Susan Cummins has been involved in numerous ways in the visual arts world over the last 35 years, from working in a pottery studio, doing street fairs, running a retail shop called the Firework in Mill Valley and developing the Susan Cummins Gallery into a nationally recognized venue for regional art and contemporary art jewelry. Now she spends most of her time working with a private family foundation called Rotasa and as a board member of AJF and California College of the Arts.
Suzanne Klemm studies nature, and specifically in this show at Galerie Ra called Oceanum, she is paying attention to deep-sea life. The mysterious world of sea creatures has inspired many jewelers over the centuries. However, Suzanne doesn’t claim to be interested in any precursors and finds her own way to a translation from the deep blue sea to wearable jewelry.
Susan Cummins: Can you tell the story of how you got interested in making jewelry?
Susanne Klemm: I have always made jewelry. As a kid, I turned the necklaces of my mother into rings with metal wire. She was not amused. In the schoolyard, I swapped these rings for sweets. Later, I did training as an optician because my parents advised me not to do Art Academy training, but rather learn skills for a “real” job. During this training, I used the optical frame material to create jewelry. My teacher was not amused. My wish to have professional training for jewelry design became so strong that I felt I had to go to the Art Academy when I was 24. First, I went to the Hochschule für Kunst und Design in Zurich, Switzerland, and then the Hogeschool voor de Kunsten in Utrecht, the Netherlands. During my whole life, jewelry making was my cup of tea. Why? I have no idea.
You have worked on some series over the past 10 years that are related to nature. What is it about nature that inspires you?
Susanne Klemm: I’m an urban child and always lived in cities. Nature probably is inspiring to me because I have not been exposed to it very often. It’s still very mysterious and a little scary to me. I feel more secure with 1000 people than alone in a forest. At the same time, nature interests me a lot in terms of variety of shape and color, and from a more biological point of view, growing and reproduction.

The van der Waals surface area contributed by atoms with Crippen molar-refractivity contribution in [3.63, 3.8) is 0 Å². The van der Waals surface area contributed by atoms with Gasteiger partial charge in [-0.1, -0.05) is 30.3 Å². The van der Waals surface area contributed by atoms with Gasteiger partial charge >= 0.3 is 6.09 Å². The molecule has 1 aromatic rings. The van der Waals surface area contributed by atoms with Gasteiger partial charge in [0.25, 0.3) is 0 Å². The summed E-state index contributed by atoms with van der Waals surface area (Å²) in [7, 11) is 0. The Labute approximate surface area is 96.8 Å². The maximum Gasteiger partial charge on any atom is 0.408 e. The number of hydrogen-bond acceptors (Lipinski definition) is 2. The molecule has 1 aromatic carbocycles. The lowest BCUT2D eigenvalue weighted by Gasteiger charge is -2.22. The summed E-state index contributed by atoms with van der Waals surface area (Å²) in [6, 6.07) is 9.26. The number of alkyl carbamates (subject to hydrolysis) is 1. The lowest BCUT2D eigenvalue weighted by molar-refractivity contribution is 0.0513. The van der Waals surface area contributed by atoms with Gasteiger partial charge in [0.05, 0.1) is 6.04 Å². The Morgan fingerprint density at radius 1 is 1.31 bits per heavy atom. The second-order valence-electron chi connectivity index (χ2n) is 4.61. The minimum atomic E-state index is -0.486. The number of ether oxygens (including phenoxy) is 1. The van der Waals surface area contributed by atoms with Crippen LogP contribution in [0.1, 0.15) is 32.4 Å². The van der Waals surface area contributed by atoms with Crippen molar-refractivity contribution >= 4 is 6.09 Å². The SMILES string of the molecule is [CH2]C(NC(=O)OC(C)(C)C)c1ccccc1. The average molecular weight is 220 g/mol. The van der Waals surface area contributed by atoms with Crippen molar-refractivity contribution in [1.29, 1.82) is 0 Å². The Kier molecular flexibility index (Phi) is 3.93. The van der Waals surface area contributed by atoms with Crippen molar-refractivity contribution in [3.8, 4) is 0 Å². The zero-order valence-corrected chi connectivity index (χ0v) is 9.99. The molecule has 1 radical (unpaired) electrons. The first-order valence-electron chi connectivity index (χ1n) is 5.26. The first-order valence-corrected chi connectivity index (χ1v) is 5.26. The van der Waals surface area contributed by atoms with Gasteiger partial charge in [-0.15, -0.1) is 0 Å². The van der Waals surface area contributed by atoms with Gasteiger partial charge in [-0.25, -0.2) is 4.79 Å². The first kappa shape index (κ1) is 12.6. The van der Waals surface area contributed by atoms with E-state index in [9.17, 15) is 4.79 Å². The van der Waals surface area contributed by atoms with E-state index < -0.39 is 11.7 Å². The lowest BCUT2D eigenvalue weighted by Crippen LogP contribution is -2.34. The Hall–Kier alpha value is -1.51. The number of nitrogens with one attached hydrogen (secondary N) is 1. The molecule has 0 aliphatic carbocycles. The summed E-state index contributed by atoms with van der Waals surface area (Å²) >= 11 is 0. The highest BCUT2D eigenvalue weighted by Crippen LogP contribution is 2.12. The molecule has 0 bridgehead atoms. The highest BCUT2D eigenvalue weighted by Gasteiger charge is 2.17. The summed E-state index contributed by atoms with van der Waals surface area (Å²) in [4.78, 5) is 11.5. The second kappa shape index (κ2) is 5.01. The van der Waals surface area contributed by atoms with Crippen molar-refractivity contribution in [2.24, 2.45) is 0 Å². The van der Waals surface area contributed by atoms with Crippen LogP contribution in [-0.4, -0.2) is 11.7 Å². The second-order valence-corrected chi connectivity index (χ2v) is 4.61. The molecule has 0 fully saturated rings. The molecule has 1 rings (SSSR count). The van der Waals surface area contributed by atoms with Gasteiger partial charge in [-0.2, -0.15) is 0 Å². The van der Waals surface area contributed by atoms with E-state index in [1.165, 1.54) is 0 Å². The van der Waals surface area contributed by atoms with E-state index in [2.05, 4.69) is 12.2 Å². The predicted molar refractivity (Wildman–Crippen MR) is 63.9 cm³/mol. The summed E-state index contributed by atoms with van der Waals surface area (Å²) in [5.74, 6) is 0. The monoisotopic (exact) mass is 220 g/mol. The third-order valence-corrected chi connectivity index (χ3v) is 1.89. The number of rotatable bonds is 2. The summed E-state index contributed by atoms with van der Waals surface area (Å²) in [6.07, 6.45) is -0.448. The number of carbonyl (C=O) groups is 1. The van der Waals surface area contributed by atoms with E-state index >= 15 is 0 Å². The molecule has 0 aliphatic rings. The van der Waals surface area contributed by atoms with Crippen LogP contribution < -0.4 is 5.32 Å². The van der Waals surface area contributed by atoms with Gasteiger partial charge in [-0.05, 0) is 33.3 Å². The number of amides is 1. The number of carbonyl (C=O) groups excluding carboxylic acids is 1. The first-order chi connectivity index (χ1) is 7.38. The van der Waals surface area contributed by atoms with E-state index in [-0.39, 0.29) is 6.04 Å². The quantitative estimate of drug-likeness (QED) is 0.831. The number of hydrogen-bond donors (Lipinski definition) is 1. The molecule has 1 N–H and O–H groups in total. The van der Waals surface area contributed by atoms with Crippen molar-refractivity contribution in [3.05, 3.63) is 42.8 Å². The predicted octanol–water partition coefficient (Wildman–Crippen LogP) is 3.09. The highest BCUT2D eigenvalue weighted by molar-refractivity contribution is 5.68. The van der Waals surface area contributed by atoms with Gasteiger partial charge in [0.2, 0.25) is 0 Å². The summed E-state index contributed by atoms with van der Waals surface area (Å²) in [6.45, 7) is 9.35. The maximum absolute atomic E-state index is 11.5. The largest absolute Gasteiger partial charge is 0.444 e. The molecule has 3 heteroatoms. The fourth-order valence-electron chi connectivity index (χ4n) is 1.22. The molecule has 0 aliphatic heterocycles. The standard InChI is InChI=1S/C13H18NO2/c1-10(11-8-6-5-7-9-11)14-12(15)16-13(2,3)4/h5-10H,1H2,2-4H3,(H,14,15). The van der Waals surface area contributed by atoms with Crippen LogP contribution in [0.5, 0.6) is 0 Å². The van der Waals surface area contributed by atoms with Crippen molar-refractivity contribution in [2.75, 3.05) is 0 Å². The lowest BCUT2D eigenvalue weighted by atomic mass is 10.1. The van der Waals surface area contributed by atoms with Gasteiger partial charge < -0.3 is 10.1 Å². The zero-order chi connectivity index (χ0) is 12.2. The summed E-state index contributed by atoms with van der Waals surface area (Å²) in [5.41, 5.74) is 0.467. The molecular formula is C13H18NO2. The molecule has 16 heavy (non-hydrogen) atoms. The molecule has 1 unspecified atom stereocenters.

You have also worked on rings a lot during this time. Why?
Susanne Klemm: I love hands—especially my own. Not for how they look, but for what they can make and feel. For me, a ring is the best form for a wearable sculpture. The wearer can see and feel his or her object all the time. I always include the opening for the finger in the design of the total shape instead of creating an object and then adding a ring shape to it.
Do you have some favorite historical rings or pieces of jewelry inspired by nature that you look to as models or that you find informative? Which ones?
Susanne Klemm: I’m not interested in historical jewelry, or let’s say, in jewelry before 1960. Nor do I have any feeling for precious jewelry created purely as a status symbol or decoration.
Your rings are pared back to a sleek form but your necklaces are massive accumulations. What explains this variety?
Susanne Klemm: The reason for accumulations in my necklaces is the same as for my rings. I like to include the function of a piece in its shape. If it’s not worn, the piece must appear as a well-balanced object with the ability not to be immediately recognized as jewelry. It can either be freestanding or hang on a wall.
The new series Oceanum is based on sea creatures. When did you start looking at the ocean for design ideas?
Susanne Klemm: When I moved from Switzerland to the Netherlands, the presence of the sea was new to me, and the coastline offered many found objects. I’m watching the amazing documentary Deep Blue over and over again. It’s about sea creatures deep down there where no daylight comes. It’s mysterious, a little scary, and an unknown world with beautiful and/or ugly creatures.
Did you get most of your images for the series out of books, or do you deep sea dive?
Susanne Klemm: I could never, ever deep-sea dive. I prefer seeing the sea in films or in a well-controlled aquarium.
Is there a great book you can recommend on jewelry? How about on the ocean?
Susanne Klemm: I try to collect all the books about contemporary jewelry. It gives me a good feeling to see so many colleagues busy with the same creative drive and/or fear of creating jewelry. The books are so different that I cannot choose one to recommend. I love to read mystery stories by Swiss authors of things that happen in the mountains and dark forests, deep in nature and far away from civilization.